I received my new passport in the mail the other day--just two weeks after sending in my application, thankyouverymuch, U.S. Department of State!--and after getting over the hideous graphics (eagles, flags, amber waves of grain) and quotations about liberty and so forth, I dug out my two earlier passports to compare their format and layout and to think a bit about where I've been and where I might be going.
One place I've been and don't want to go back to: long permed hair and feathered bangs, which is the look I'm sporting in the passport that I got at age 17 (the eighties, apparently, came late to the west coast, because this was in 1992). I'm also rocking a headband, weird dangly earrings, and frighteningly large eyebrows. I got that passport before going to Japan on a six-week exchange program between my junior and senior years of high school, and the second and final time I used it was four years later, between my junior and senior years of college, when I decided to spend a month travelling around the U.K. by myself, interrupted by a short jaunt to Belgium to see The Expat. (On that trip I got continual shit from the passport control people, who would scrunch up their faces before allowing that, maybe, I could be the girl in the photo.)
My second passport, though it's now ten years old, bears a photo that's still recognizable as me, albeit with longer hair and softer, more tentative features. My expression, too, looks tentative--I look young. I remember being delighted with that passport, for both its photo (at some abrupt moment in my life I went from being completely unphotogenic to looking better in photos than I do in person) and its sense of promise. I was planning a trip to Paris for a week over Thanksgiving--my first vacation from my new, grown-up job! and I was going to Paris!
But that passport--or maybe it was my life--didn't quite live up to its potential. Back in 1997 I was certain that I'd go somewhere new every year or two, but I became mired in debt and then mired in grad school and didn't go abroad again until 2004, when I spent two weeks in Korea visiting HK. A research trip to the U.K. a few months later and a conference in an unnamed European country in 2005 made me think I might make good on at least some of my early promise as an international glamor girl--but instead I wound up running down the clock on that passport with only another research trip to the U.K. this past summer to show for it.
But! Now I have this new passport, with its awful graphics and a not-terrible photo and a whole lot of blank pages. I'm planning a trip to Italy in the spring and hopefully I'll be back in London this summer for a conference--but what about the next nine years? Where will I have gone and where the hell (or who, or what) will I be then?
Other, I mean, than forty-fucking-two years old.
You too do the passport reflection! My problem is that I tend to lose passports like other people lose paperclips. Expensive little beasties.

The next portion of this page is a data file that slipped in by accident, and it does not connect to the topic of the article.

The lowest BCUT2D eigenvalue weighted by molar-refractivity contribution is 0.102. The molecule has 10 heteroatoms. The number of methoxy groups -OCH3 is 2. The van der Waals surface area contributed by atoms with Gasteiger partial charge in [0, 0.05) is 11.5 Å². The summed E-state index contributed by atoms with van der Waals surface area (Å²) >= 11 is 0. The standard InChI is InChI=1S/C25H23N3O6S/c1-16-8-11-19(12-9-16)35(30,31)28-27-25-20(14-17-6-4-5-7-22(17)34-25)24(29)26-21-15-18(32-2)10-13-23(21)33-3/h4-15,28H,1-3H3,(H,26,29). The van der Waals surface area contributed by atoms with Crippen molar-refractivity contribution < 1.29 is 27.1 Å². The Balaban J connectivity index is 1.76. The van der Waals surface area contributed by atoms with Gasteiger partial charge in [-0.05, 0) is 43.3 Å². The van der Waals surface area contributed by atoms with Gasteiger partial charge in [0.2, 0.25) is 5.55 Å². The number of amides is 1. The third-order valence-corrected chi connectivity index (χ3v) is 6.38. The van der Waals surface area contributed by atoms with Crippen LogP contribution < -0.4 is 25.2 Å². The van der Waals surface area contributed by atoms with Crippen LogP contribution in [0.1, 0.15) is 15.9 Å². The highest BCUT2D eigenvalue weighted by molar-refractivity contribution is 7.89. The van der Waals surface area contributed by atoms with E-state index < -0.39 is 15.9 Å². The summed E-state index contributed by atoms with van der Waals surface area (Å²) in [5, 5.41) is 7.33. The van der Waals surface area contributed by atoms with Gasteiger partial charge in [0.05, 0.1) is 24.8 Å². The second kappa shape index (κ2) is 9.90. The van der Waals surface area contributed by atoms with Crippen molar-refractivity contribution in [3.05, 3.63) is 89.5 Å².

The worst is that I lose the record of my travels. The pictures, I can do without. But I'd love to know precisely when I went to Skiathos, and when to Vienna, Berlin, Munich. That single passport - lost of course - contained a lot of reminders.
the 80s *did* come late to the west coast!! i remember those fashions in that time period as well growing up. and can i say i am so jealous you're going to italy!
Hey - Some of your best blogfriends are forty-fucking-two! :-)
T: Oh, but you're forty-AWESOME-two! It's not the age--it's whether I'll have actually done anything much by then (you, on the other hand, have had all kinds of excellent careers and adventures and are gearing up for more).
Ok, am assuaged :-). I expect that you will be a fairly awesome 42-year-old yourself, when the time comes.
i got my passport in the mail the other day, too. the patriotic pages and quotes-- so cheesy, it's almost awesome. i'm actually sad to let my old passport go-- it had a lovely sticker picture of me and miss al back in 1999 (i think?), the year we were obsessed with taking those neoprint pictures. the sticker picture on there was a picture of me and miss al proudly displaying our passports before a big trip to europe. very meta, right? here's to wishing you many delicious trips abroad with your new passport.
I was going to chime in about the age thing, but Tiruncula beat me to it!
My passport makes me a little sad, since I got it renewed a couple of years ago so that I could lead the St. Martyr's semester abroad trip to Fabulous European City, a trip that got canceled as part of the whole ugly debacle there. And I haven't been anywhere else since then, so it's a pristine passport with nary a stamp in it. And I'm not sure when that's going to change either. Sad.
(The title of this post is one of my least favorite stories ever -- gives me the creeps every time I see the words, which is too bad 'cause it's such a great title.)
I love the passport as a catalyst for reflection! I feel the same way - even though there are lots of stamps to Holland (in-laws, friends-in-law, etc.) - I hope I'll travel more on this one!
Btw, when in the UK this summer?? Any chance of a meet up??
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